For the first few years of her life she made painfully slow progress in all developmental areas.  She was in and out of hospitals, saw at least one doctor every week and went to therapy several times a week.  It was very draining on everyone. Then we made a decision to try doing alternative therapies, we stopped feeding her formula, stopped many of her medications, reduced her standard therapies.  We started pool therapy, hippotherapy (a type of horseback riding with a therapist), started feeding her blended real food through her feeding tube, and started using animals as motivation to do therapy in a fun and playful way. Since then she has been defying her doctors by doing things they never expected her to do.  

Now we work her therapy animals into as much of her therapy as we can.  She practiced standing with her chickens by feeding them treats through an opening she can only reach if she is standing, she practices using her walker by using it to go collect eggs, she does many of her stretching exercises outside with the chickens.  Her therapy animals have given her the motivation she needed to reach goals her doctors and therapist never thought she would achieve.

Lucas is 7 years old and has many medical problems that affect his cognitive, social, emotional, and physical abilities.  His chickens serve as a constant to him and help calm him down.  They also serve to improve his cognitive skills by using the chickens in his educational home program.

Due to a city ordinance that restricts full size chickens we have asked the city for a variance to allow us to keep a small flock of chickens on our large city lot.  We have agreed to follow all the other ordinances pertaining to pets within the city, including but not limited to, not allowing them to run at large, and keeping the coop clean and in sanitary condition.  Our 8 therapy chickens are currently housed across the street at the only urban farm in Perry.  Unfortunately the city has bullied the farm into relocating and our 8 therapy chickens will no longer be able to be house there.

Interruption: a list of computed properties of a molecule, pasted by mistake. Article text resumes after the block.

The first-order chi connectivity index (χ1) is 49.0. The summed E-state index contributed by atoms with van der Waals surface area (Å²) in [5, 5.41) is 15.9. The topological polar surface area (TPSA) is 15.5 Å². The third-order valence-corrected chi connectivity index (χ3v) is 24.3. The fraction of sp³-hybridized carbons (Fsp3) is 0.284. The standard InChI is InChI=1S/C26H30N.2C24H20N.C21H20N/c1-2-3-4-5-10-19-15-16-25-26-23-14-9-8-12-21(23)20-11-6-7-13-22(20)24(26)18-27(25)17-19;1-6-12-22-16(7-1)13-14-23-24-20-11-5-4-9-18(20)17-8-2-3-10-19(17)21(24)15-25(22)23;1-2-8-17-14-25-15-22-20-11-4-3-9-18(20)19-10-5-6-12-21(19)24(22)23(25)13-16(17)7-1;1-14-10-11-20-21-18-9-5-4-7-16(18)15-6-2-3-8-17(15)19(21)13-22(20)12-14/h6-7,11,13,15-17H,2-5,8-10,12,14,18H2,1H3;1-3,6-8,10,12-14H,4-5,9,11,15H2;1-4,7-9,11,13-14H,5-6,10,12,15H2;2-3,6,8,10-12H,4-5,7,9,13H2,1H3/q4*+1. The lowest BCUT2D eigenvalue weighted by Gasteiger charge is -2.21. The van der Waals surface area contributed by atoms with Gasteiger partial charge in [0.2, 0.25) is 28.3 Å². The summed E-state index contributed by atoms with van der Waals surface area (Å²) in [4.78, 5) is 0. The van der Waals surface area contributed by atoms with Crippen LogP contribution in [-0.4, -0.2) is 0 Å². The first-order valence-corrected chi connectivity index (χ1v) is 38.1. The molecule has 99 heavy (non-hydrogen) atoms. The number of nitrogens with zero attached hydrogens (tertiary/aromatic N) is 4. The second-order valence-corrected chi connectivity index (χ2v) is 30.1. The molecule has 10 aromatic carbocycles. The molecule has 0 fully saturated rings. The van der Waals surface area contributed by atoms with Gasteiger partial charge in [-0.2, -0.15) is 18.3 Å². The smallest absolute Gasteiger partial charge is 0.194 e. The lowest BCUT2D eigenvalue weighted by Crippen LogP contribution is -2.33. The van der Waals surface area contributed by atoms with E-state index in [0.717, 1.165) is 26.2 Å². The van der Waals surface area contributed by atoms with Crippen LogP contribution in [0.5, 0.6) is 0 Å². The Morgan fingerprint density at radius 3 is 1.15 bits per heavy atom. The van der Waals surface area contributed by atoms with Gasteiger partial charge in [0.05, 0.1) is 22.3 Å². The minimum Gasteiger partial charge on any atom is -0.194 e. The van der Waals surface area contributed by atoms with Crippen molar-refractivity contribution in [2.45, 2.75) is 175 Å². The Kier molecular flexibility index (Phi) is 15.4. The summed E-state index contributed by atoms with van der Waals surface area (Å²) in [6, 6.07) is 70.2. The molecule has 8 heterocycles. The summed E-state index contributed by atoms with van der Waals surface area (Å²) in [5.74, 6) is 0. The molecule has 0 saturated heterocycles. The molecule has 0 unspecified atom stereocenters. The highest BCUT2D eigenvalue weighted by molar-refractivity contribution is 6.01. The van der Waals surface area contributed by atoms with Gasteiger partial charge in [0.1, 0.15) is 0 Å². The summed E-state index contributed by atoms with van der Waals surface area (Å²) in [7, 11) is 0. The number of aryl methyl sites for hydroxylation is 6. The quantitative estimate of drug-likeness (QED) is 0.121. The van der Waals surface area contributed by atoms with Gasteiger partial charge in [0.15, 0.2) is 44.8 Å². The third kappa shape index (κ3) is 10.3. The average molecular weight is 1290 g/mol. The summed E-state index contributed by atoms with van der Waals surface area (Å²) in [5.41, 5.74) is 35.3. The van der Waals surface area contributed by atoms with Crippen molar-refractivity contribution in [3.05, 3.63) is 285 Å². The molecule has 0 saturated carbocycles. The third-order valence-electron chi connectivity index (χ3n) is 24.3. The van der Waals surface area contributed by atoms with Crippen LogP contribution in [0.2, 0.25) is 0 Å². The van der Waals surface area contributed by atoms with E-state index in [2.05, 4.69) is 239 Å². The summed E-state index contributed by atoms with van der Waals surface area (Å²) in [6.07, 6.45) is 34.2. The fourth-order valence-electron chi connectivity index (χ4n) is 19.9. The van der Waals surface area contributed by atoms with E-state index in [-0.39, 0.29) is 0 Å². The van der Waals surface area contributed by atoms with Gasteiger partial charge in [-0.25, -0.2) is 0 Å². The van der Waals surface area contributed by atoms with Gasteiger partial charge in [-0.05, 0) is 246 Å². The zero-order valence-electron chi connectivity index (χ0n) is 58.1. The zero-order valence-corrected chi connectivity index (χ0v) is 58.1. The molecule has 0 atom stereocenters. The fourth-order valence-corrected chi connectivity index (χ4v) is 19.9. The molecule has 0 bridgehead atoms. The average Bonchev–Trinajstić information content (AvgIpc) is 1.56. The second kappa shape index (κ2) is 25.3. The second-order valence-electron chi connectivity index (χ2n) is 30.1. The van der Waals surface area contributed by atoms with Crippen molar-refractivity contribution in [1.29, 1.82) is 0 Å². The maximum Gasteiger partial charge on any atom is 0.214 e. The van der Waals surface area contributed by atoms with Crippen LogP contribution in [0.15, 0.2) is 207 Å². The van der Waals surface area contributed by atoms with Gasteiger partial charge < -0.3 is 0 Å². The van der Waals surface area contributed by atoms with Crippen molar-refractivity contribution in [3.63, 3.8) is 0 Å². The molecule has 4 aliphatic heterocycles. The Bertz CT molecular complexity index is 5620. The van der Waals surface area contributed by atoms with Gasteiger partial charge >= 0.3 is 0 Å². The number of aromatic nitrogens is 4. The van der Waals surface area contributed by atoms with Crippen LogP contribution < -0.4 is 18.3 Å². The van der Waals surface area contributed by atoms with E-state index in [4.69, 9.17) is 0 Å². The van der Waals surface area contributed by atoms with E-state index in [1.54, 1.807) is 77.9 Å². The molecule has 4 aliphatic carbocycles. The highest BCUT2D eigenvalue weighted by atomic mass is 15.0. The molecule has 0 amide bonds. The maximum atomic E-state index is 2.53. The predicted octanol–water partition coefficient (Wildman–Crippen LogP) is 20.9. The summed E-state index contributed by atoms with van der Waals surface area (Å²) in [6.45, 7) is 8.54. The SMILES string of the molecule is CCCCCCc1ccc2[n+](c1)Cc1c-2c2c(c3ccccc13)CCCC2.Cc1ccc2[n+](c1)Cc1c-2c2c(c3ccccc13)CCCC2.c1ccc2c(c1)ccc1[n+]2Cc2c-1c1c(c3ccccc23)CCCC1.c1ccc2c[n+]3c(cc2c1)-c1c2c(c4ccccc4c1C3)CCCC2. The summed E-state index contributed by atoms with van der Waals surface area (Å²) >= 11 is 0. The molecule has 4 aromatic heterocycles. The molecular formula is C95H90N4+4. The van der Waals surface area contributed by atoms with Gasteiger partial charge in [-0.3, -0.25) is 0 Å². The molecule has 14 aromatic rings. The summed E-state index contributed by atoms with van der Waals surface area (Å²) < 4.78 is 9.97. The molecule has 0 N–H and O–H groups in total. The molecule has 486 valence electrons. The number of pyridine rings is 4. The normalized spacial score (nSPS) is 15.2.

UPDATE: The cities deadline for a response to our request for reasonable accommodations under the American with Disabilities Act has now expired.  City council member Karen Potter has been shut out of all the discussion and the Mayor Pro Tem will not respond to any of her emails or texts regarding the matter.  Karen Potter supports our efforts and encourages people to contact local officals and show support.  contact information for the mayor pro tem and council members can be found athttp://www.perry.mi.us/departments/council.shtmlNote: I have chosen not to share all my children’s medical diagnosis online to protect some of their privacy.  But I would like to add that their medical conditions are far from stable and both children will most likely continue to regress despite the use of therapies and medical intervention.  Our goal with the animal assisted therapy is to slow this regression as much as possible and give them the best chance of maintaining and growing their developmental abilities.